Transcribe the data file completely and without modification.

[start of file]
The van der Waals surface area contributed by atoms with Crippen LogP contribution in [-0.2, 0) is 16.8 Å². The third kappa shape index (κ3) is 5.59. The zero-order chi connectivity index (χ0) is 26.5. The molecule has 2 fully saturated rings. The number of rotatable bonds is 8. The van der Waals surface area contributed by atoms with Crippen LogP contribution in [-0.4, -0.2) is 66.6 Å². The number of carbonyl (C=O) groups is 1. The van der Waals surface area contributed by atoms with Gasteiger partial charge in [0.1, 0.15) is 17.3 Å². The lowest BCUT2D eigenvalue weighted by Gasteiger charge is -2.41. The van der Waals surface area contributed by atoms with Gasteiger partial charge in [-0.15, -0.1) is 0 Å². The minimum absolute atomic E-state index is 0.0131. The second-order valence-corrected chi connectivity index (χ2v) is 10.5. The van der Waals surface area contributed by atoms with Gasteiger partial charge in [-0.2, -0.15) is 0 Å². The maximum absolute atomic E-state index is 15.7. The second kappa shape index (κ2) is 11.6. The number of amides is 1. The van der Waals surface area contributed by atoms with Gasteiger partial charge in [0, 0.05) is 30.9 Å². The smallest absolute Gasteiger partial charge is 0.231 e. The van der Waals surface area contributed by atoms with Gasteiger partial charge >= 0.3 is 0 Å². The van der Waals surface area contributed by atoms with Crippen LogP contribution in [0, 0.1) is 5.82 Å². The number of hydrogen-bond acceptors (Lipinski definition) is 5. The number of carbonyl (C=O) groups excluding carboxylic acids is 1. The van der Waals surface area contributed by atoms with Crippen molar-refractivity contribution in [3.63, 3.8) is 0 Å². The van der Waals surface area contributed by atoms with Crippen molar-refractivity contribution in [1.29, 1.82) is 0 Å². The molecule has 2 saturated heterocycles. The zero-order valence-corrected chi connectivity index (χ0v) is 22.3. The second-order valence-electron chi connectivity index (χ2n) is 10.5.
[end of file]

The van der Waals surface area contributed by atoms with Crippen LogP contribution in [-0.2, 0) is 16.8 Å². The third kappa shape index (κ3) is 5.59. The zero-order chi connectivity index (χ0) is 26.5. The molecule has 2 fully saturated rings. The number of rotatable bonds is 8. The van der Waals surface area contributed by atoms with Crippen LogP contribution in [-0.4, -0.2) is 66.6 Å². The number of carbonyl (C=O) groups is 1. The van der Waals surface area contributed by atoms with Gasteiger partial charge in [0.1, 0.15) is 17.3 Å². The lowest BCUT2D eigenvalue weighted by Gasteiger charge is -2.41. The van der Waals surface area contributed by atoms with Gasteiger partial charge in [-0.15, -0.1) is 0 Å². The minimum absolute atomic E-state index is 0.0131. The second-order valence-corrected chi connectivity index (χ2v) is 10.5. The van der Waals surface area contributed by atoms with Gasteiger partial charge in [-0.2, -0.15) is 0 Å². The maximum absolute atomic E-state index is 15.7. The second kappa shape index (κ2) is 11.6. The number of amides is 1. The van der Waals surface area contributed by atoms with Gasteiger partial charge in [0, 0.05) is 30.9 Å². The smallest absolute Gasteiger partial charge is 0.231 e. The van der Waals surface area contributed by atoms with Gasteiger partial charge >= 0.3 is 0 Å². The van der Waals surface area contributed by atoms with Crippen LogP contribution in [0, 0.1) is 5.82 Å². The number of hydrogen-bond acceptors (Lipinski definition) is 5. The number of carbonyl (C=O) groups excluding carboxylic acids is 1. The van der Waals surface area contributed by atoms with Crippen molar-refractivity contribution in [3.63, 3.8) is 0 Å². The van der Waals surface area contributed by atoms with Crippen molar-refractivity contribution in [1.29, 1.82) is 0 Å². The molecule has 2 saturated heterocycles. The zero-order valence-corrected chi connectivity index (χ0v) is 22.3. The second-order valence-electron chi connectivity index (χ2n) is 10.5.